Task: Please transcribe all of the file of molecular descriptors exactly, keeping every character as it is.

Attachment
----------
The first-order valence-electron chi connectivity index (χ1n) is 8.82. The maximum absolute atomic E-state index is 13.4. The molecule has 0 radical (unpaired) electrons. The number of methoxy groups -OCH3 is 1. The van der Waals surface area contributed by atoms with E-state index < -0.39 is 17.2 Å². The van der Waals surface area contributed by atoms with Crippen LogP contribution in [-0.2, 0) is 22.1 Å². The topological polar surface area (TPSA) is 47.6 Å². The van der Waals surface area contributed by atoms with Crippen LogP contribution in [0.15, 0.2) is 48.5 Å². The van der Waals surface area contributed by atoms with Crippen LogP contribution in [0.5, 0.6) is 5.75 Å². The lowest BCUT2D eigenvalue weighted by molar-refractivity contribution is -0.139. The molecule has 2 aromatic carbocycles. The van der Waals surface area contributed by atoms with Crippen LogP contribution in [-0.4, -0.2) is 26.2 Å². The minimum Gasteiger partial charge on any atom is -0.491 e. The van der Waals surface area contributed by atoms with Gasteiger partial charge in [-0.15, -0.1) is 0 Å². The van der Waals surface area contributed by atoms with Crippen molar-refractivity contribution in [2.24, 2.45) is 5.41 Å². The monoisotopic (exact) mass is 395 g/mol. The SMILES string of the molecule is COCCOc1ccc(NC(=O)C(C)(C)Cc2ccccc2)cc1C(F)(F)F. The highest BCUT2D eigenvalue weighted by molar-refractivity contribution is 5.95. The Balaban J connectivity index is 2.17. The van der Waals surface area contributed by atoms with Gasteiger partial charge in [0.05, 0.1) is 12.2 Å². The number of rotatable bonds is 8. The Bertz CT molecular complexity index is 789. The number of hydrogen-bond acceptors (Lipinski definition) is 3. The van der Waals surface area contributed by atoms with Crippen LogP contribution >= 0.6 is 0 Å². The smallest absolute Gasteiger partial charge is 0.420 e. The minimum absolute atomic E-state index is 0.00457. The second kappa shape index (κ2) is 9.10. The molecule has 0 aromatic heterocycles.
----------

The first-order valence-electron chi connectivity index (χ1n) is 8.82. The maximum absolute atomic E-state index is 13.4. The molecule has 0 radical (unpaired) electrons. The number of methoxy groups -OCH3 is 1. The van der Waals surface area contributed by atoms with E-state index < -0.39 is 17.2 Å². The van der Waals surface area contributed by atoms with Crippen LogP contribution in [-0.2, 0) is 22.1 Å². The topological polar surface area (TPSA) is 47.6 Å². The van der Waals surface area contributed by atoms with Crippen LogP contribution in [0.15, 0.2) is 48.5 Å². The van der Waals surface area contributed by atoms with Crippen LogP contribution in [0.5, 0.6) is 5.75 Å². The lowest BCUT2D eigenvalue weighted by molar-refractivity contribution is -0.139. The molecule has 2 aromatic carbocycles. The van der Waals surface area contributed by atoms with Crippen LogP contribution in [-0.4, -0.2) is 26.2 Å². The minimum Gasteiger partial charge on any atom is -0.491 e. The van der Waals surface area contributed by atoms with Gasteiger partial charge in [-0.15, -0.1) is 0 Å². The van der Waals surface area contributed by atoms with Crippen molar-refractivity contribution in [2.24, 2.45) is 5.41 Å². The monoisotopic (exact) mass is 395 g/mol. The SMILES string of the molecule is COCCOc1ccc(NC(=O)C(C)(C)Cc2ccccc2)cc1C(F)(F)F. The highest BCUT2D eigenvalue weighted by molar-refractivity contribution is 5.95. The Balaban J connectivity index is 2.17. The van der Waals surface area contributed by atoms with Gasteiger partial charge in [0.05, 0.1) is 12.2 Å². The number of rotatable bonds is 8. The Bertz CT molecular complexity index is 789. The number of hydrogen-bond acceptors (Lipinski definition) is 3. The van der Waals surface area contributed by atoms with Crippen LogP contribution >= 0.6 is 0 Å². The smallest absolute Gasteiger partial charge is 0.420 e. The minimum absolute atomic E-state index is 0.00457. The second kappa shape index (κ2) is 9.10. The molecule has 0 aromatic heterocycles.